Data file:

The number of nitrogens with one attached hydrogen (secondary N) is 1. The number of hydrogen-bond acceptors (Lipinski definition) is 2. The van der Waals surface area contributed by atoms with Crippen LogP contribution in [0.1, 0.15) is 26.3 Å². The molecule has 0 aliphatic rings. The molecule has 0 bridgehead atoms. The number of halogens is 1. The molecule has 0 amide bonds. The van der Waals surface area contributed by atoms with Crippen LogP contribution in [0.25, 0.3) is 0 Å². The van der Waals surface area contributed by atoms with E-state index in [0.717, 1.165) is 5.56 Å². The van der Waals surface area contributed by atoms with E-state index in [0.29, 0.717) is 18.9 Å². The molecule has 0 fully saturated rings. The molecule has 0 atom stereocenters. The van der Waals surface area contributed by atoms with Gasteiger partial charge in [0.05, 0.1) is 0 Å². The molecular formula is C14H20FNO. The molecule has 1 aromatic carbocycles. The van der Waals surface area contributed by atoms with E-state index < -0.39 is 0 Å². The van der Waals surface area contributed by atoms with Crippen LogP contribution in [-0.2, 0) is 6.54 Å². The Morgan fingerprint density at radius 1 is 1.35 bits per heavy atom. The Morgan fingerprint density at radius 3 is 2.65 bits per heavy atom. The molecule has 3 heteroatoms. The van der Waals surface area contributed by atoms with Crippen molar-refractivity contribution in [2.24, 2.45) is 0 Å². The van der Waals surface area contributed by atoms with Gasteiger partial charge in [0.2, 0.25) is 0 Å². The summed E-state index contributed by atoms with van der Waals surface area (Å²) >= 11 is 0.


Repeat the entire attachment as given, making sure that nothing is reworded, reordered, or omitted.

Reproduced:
The number of nitrogens with one attached hydrogen (secondary N) is 1. The number of hydrogen-bond acceptors (Lipinski definition) is 2. The van der Waals surface area contributed by atoms with Crippen LogP contribution in [0.1, 0.15) is 26.3 Å². The molecule has 0 aliphatic rings. The molecule has 0 bridgehead atoms. The number of halogens is 1. The molecule has 0 amide bonds. The van der Waals surface area contributed by atoms with Crippen LogP contribution in [0.25, 0.3) is 0 Å². The van der Waals surface area contributed by atoms with E-state index in [0.717, 1.165) is 5.56 Å². The van der Waals surface area contributed by atoms with E-state index in [0.29, 0.717) is 18.9 Å². The molecule has 0 fully saturated rings. The molecule has 0 atom stereocenters. The van der Waals surface area contributed by atoms with Gasteiger partial charge in [0.05, 0.1) is 0 Å². The molecular formula is C14H20FNO. The molecule has 1 aromatic carbocycles. The van der Waals surface area contributed by atoms with E-state index < -0.39 is 0 Å². The van der Waals surface area contributed by atoms with Crippen LogP contribution in [-0.2, 0) is 6.54 Å². The Morgan fingerprint density at radius 1 is 1.35 bits per heavy atom. The Morgan fingerprint density at radius 3 is 2.65 bits per heavy atom. The molecule has 3 heteroatoms. The van der Waals surface area contributed by atoms with Crippen molar-refractivity contribution in [2.24, 2.45) is 0 Å². The van der Waals surface area contributed by atoms with Gasteiger partial charge in [0.2, 0.25) is 0 Å². The summed E-state index contributed by atoms with van der Waals surface area (Å²) >= 11 is 0.